I say again that this is a very momentous issue, and it is reasonable that we should be quite sure of our ground, and that we should not take the responsibility of making this great change unless we are certain that the majority of those to whom we are responsible desire it. I do not know whether I shall be thought equally candid with the noble Earl, but I am bound to say that I think there are some questions in the near future, such as marriage laws and the important problems connected with commercial and industrial reconstruction, on which the women have a strong right to be represented. I am not sure that they will get greater justice by being a body by themselves, with their own interests, than if they trusted to the fairness of those who would desire to see fair play in matters of that kind. But I do feel apprehension upon the dangerous step we are taking even in regard to those matters, because I look forward with the greatest fear if this step we are taking were to bring about a regular contest between the male and female sexes in this country. I am not without apprehension that this is what we are preparing for, and that we shall be in greater difficulties by having given the vote than if we had not done so.

I am confirmed in this view by a reported contribution from the pen of Mrs. Pankhurst which I saw in the Daily Express of Saturday. These words are attributed to her— I believe that women will vote more together as a sex than the men have done. Men have been nurtured in an atmosphere of political Parties, but they themselves are now agreed that the old political system is a failure. If the 6,000,000 women are going to accept leadership of that kind, then I say that the fact that they have the vote is preparing difficulties for them and for the country which, without it, none of us could have anticipated. The description is not mine, and. I am not responsible for it, but it does give expression to what is in my humble opinion a change which those who are forcing it must feel they will be responsible for, and one of the things which makes me mistrust the stop we are taking.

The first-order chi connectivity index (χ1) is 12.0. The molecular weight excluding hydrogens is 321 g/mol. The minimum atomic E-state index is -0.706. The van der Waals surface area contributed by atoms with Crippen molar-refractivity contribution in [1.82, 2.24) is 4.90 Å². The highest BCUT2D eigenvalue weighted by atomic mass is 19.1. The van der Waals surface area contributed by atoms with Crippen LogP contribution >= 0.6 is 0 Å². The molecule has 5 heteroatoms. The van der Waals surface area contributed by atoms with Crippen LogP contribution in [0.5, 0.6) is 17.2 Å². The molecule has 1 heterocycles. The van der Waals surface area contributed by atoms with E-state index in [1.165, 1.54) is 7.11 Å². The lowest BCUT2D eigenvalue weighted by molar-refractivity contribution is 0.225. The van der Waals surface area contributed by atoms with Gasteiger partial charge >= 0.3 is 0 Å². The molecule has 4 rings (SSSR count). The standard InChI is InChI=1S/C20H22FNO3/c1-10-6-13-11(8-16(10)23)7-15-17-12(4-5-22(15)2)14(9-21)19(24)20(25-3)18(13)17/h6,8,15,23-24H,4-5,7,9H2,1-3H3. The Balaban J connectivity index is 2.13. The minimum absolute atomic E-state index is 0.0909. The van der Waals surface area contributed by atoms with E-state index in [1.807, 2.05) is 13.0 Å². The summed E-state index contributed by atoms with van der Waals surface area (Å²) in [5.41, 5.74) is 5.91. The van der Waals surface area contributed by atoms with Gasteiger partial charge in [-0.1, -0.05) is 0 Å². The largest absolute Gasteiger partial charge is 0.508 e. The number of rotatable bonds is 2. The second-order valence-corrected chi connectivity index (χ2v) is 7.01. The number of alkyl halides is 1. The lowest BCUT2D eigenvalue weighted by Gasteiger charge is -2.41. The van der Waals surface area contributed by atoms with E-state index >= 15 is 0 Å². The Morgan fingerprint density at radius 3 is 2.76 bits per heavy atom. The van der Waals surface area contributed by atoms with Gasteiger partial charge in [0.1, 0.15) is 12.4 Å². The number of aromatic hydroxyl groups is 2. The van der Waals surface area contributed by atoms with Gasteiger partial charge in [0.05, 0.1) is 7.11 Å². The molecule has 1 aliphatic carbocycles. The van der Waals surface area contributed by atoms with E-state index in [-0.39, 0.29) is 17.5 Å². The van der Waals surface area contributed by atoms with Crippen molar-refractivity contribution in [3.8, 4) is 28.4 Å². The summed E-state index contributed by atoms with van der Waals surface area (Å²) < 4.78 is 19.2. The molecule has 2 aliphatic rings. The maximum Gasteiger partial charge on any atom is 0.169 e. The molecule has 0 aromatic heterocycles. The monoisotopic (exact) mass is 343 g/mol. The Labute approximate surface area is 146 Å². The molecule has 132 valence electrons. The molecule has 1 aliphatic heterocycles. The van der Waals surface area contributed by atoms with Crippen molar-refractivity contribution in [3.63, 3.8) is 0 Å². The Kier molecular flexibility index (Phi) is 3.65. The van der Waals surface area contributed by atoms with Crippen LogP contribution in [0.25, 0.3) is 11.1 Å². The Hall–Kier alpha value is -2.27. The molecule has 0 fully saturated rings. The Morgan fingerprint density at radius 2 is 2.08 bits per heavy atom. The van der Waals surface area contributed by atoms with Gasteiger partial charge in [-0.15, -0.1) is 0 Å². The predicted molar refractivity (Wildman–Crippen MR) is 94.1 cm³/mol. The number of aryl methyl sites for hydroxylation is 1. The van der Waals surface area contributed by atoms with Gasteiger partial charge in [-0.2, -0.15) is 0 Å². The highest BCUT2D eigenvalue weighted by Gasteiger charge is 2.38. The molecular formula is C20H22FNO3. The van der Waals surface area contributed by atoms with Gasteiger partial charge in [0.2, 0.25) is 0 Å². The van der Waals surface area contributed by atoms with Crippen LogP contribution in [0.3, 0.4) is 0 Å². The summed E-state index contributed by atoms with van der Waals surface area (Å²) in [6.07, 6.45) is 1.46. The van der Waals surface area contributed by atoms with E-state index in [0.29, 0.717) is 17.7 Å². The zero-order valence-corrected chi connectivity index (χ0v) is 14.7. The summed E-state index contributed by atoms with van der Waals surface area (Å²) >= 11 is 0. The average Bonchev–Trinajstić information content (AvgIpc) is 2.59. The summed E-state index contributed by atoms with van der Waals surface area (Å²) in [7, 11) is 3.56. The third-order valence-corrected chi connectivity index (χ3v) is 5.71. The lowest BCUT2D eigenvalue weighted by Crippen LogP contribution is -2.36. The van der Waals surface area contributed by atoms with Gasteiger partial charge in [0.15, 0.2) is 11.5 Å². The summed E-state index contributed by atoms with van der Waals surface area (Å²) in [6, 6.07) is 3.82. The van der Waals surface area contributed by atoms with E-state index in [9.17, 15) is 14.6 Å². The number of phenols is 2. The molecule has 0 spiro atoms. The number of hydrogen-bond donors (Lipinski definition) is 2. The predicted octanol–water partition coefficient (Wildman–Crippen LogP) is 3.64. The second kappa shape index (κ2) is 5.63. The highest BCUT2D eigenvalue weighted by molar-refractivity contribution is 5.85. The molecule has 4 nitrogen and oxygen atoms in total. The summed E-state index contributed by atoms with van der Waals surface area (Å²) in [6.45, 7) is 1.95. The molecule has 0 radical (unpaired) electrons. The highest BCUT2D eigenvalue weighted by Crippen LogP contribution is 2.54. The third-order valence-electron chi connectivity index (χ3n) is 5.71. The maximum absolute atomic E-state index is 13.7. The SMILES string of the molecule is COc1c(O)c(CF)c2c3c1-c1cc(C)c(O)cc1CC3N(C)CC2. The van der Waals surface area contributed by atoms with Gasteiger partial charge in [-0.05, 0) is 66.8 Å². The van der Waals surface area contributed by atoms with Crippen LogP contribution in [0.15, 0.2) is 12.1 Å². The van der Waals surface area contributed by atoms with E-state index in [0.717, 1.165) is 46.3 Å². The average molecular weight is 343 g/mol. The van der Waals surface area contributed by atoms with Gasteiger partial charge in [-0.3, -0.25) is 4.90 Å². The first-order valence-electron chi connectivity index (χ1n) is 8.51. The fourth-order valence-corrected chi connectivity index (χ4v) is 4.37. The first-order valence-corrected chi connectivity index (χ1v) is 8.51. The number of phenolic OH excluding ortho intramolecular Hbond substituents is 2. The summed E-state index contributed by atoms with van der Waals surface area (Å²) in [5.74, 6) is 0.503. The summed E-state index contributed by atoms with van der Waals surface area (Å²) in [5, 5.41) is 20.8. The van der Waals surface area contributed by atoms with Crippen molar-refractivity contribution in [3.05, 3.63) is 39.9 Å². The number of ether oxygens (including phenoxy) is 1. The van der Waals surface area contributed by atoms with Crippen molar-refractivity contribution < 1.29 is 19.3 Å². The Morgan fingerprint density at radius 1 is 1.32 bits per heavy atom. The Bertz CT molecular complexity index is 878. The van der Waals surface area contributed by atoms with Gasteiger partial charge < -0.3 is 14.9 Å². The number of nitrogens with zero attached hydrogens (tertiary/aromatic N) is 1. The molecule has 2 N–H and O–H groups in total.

I am not going to trouble yoür Lordships with many quotations. I prefer to found my argument upon the passage in the late Mr. Leeky's book on Democracy and Liberty, where we find these words A due sense of the proportion of things; an adequate subordination of impulse to reason; an habitual regard to the ultimate and distant consequences of political measures; a sound, sober, and unexaggerated judgment—are elements which already are lamentably wanting in political life, and female influence would certainly not tend to increase them. If it is to be female influence under the leadership of those who associated themselves with the burning of our churches, with the breaking of windows, and with the assaults on the police, then I say we are preparing for ourselves very serious trouble in the future. All we can say is that we hope for better things and that those who are moderate will be able under the new circumstances to regulate their leadership in a way they have not done in the past. That can only be a hope, and it does not take away from me the feeling of responsibility for the change we are making.

I know I shall be told that it is a large and revolutionary change which I am proposing. At any rate, in regard to it, it cannot be alleged that we are doing anything contrary to what was settled in another place. This question of the reference to the people was not brought forward in the House of Commons. As a matter of fact, it was ruled out of order; there was no discussion, no debate, and no opportunity of testing the feeling of members of that Chamber. But although it was ruled out of order in the House of Commons, that is, according to precedent, no reason why your Lordships should not insert it in the Bill. I will state in a word or two the exact technical position upon that point. It so happens that there is an exact precedent made no longer ago than last year. In the case of the Parliament and Local Elections Bill there was a point of order on exactly the same grounds decided against those who wanted to move an Amendment. The exact reference is on August 23, Hansard, House of Commons, column 2695. When the Amendment was inserted in this House and was down for consideration in another place, the then Prime Minister, Mr. Asquith, asked for the ruling of the Speaker, and the Speaker's words were, "The rules of procedure are different in the two Houses. Each House is judge of its own rules." I am shortening the quotation. In the House of Lords the same ruling did not obtain and the provision was inserted. Then the Speaker went on to say, "It does not, therefore, come before us as an Amendment in which the question of privilege arises. It is for the House to decide the question on its merits as to whether or not it will accept the Amendment." The Amendment was moved, the House of Commons accepted it, and it is now the law of the land. Therefore it is obvious that no point of conflict with the other House arises on this occasion.